DO NOT use hot water! It opens your pores and makes it worse.

  9. S Carr

    I’ve used bars of Fels-Naptha for years to remove the oil from poison ivy and it works well to prevent an outbreak when you realize you have been exposed. Does not do much to relieve after the rash has started. We keep it on hand so we can wash within an hour or so after exposure.

  10. Ellie D.

    We had a large poison ivy plant–the stem was about 1″ in diameter–growing in a stand of trees behind our house. It had climbed to the top of an 80′ pine tree. My husband cut a 2″ section out of the vine near the root and then poured a good dose of salt on it. What was in the top of the tree died fromlack of nutrients. The root died because the salt poisoned it. It’s been six years, and it hasn’t come back.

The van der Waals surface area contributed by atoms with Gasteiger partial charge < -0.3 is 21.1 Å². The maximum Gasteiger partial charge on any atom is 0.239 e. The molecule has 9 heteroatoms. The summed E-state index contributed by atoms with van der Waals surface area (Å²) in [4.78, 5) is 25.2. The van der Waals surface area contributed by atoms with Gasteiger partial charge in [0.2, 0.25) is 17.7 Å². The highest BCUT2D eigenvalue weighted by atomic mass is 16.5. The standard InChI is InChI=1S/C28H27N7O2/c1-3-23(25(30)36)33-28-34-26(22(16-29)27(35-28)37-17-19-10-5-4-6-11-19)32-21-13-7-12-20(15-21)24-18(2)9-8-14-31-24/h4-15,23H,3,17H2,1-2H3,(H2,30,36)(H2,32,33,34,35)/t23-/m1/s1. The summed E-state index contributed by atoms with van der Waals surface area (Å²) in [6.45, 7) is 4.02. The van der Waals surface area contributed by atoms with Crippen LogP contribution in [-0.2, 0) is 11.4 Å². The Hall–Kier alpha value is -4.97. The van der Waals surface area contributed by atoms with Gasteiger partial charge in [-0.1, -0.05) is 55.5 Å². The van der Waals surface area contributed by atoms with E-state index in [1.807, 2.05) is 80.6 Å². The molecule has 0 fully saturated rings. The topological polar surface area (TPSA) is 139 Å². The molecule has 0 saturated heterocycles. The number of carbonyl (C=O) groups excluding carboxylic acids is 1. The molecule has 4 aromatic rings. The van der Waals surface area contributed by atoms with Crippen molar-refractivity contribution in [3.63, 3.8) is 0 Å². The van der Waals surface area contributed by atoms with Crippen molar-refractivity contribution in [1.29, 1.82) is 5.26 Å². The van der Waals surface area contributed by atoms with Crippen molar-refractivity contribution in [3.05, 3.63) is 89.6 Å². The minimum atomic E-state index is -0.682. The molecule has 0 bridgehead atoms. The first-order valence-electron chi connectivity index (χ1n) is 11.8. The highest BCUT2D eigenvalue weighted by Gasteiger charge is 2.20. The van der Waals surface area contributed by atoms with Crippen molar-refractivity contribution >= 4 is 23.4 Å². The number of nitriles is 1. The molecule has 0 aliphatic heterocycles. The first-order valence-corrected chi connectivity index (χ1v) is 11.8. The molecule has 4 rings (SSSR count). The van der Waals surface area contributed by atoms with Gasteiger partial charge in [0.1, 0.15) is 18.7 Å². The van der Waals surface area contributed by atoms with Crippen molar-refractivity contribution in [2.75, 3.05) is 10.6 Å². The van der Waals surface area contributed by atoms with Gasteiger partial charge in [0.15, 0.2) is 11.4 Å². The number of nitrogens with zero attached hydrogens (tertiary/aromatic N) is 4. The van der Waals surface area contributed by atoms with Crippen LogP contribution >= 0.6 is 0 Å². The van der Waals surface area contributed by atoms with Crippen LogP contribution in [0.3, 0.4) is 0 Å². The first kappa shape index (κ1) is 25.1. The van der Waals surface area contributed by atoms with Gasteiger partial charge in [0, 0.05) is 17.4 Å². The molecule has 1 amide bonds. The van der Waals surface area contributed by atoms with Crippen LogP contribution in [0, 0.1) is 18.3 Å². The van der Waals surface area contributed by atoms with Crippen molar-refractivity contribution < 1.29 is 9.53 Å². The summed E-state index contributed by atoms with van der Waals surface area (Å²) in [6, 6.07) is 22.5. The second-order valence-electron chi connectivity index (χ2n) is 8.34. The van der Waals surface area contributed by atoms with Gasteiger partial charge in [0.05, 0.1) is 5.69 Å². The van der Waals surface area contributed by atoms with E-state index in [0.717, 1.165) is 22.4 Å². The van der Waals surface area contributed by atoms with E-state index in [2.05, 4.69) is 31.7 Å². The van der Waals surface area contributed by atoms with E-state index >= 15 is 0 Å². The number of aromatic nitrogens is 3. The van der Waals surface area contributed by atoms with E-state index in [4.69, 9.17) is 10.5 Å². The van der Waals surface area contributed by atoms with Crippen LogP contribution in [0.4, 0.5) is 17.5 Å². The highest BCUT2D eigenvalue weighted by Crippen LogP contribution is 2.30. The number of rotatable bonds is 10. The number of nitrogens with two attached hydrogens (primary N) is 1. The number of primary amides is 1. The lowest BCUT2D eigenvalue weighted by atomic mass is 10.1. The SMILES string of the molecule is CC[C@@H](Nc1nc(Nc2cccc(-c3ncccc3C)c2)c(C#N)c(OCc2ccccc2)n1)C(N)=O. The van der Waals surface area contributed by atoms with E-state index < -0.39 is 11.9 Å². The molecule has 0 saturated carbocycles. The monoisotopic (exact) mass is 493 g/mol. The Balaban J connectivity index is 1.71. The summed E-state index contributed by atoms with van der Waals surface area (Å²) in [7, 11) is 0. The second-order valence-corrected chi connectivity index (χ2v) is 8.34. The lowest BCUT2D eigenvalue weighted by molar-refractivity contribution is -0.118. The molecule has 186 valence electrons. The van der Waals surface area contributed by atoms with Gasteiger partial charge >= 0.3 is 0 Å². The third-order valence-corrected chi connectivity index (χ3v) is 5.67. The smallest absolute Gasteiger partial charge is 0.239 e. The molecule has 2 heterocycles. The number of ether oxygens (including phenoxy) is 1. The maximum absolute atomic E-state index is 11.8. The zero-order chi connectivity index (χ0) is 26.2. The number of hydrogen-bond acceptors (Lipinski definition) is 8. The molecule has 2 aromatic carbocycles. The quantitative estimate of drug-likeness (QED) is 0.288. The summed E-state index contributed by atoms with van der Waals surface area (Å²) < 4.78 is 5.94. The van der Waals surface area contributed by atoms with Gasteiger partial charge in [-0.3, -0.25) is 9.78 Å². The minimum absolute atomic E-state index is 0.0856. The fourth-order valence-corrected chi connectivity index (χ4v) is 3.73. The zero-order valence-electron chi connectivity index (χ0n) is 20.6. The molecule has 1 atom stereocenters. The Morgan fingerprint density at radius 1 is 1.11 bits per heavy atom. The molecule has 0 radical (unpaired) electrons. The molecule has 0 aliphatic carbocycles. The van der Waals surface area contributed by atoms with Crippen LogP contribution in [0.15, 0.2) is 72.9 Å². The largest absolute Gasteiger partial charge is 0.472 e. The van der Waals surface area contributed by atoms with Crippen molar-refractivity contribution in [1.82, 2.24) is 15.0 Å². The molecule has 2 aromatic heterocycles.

11. jackc

    I have found that I can touch Poison Ivy and even pull it out by hand as long as wash my hands off within 10 minutes with cold water. If I contact it while weeding or walking, I spit on the spot and wipe. I’ve been allergic forever, but no incidents in the past 3 years as long as I’m observant.

  12. Jerry

    If I have come in contact with Poison Ivy, I wash the area with Dawn (original formula). Many times that has been sufficient and I do not break out. This works best when you have just come in contact with the Poison Ivy. If I break out, I use warm water and Dawn on the area. The warm water will stop the itching for some time.

  13. Donnie

    I have a lot of wild Jewelweed growing on my property, in unmowed areas bordering my lawn. Along with some poison ivy. I kill poison ivy by carefully spraying new shoots with strong vinegar water. Care must be taken not to get it on plants you want to keep. Borax mixed with a little honey and aspartame, and put into a small pill or other small bottle, will kill ants. They get into it and take some of it back to the colony, and that wipes them all out, too. Must be kept out of reach of pets and children, because it could make them sick. Otherwise, it isn’t deadly poisonous or toxic like ant or other poisons.